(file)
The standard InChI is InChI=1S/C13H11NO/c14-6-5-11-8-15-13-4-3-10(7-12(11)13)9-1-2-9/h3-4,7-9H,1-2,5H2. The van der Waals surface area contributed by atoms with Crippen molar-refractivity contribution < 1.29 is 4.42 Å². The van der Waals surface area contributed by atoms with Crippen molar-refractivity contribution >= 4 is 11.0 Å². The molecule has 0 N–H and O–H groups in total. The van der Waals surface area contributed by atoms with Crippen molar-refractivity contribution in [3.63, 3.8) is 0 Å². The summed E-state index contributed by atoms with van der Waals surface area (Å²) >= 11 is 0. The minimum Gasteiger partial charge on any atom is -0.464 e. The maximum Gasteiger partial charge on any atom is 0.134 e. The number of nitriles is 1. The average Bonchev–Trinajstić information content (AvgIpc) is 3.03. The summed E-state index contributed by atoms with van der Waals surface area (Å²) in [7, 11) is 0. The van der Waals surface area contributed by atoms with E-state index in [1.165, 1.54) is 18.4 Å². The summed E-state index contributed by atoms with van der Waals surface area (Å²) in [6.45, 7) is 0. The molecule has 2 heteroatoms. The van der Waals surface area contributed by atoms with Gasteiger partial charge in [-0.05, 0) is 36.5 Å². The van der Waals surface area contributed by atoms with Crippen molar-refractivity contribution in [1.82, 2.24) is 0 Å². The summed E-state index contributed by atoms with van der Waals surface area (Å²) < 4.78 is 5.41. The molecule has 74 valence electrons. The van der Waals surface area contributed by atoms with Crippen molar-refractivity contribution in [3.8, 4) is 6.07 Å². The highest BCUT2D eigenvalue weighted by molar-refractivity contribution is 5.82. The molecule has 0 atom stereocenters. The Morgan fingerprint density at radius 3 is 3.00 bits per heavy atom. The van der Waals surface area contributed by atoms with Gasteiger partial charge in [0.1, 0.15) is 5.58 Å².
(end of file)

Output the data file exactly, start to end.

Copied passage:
The standard InChI is InChI=1S/C13H11NO/c14-6-5-11-8-15-13-4-3-10(7-12(11)13)9-1-2-9/h3-4,7-9H,1-2,5H2. The van der Waals surface area contributed by atoms with Crippen molar-refractivity contribution < 1.29 is 4.42 Å². The van der Waals surface area contributed by atoms with Crippen molar-refractivity contribution >= 4 is 11.0 Å². The molecule has 0 N–H and O–H groups in total. The van der Waals surface area contributed by atoms with Crippen molar-refractivity contribution in [3.63, 3.8) is 0 Å². The summed E-state index contributed by atoms with van der Waals surface area (Å²) >= 11 is 0. The minimum Gasteiger partial charge on any atom is -0.464 e. The maximum Gasteiger partial charge on any atom is 0.134 e. The number of nitriles is 1. The average Bonchev–Trinajstić information content (AvgIpc) is 3.03. The summed E-state index contributed by atoms with van der Waals surface area (Å²) in [7, 11) is 0. The van der Waals surface area contributed by atoms with E-state index in [1.165, 1.54) is 18.4 Å². The summed E-state index contributed by atoms with van der Waals surface area (Å²) in [6.45, 7) is 0. The molecule has 2 heteroatoms. The van der Waals surface area contributed by atoms with Gasteiger partial charge in [-0.05, 0) is 36.5 Å². The van der Waals surface area contributed by atoms with Crippen molar-refractivity contribution in [1.82, 2.24) is 0 Å². The summed E-state index contributed by atoms with van der Waals surface area (Å²) < 4.78 is 5.41. The molecule has 74 valence electrons. The van der Waals surface area contributed by atoms with Crippen molar-refractivity contribution in [3.8, 4) is 6.07 Å². The highest BCUT2D eigenvalue weighted by molar-refractivity contribution is 5.82. The molecule has 0 atom stereocenters. The Morgan fingerprint density at radius 3 is 3.00 bits per heavy atom. The van der Waals surface area contributed by atoms with Gasteiger partial charge in [0.1, 0.15) is 5.58 Å².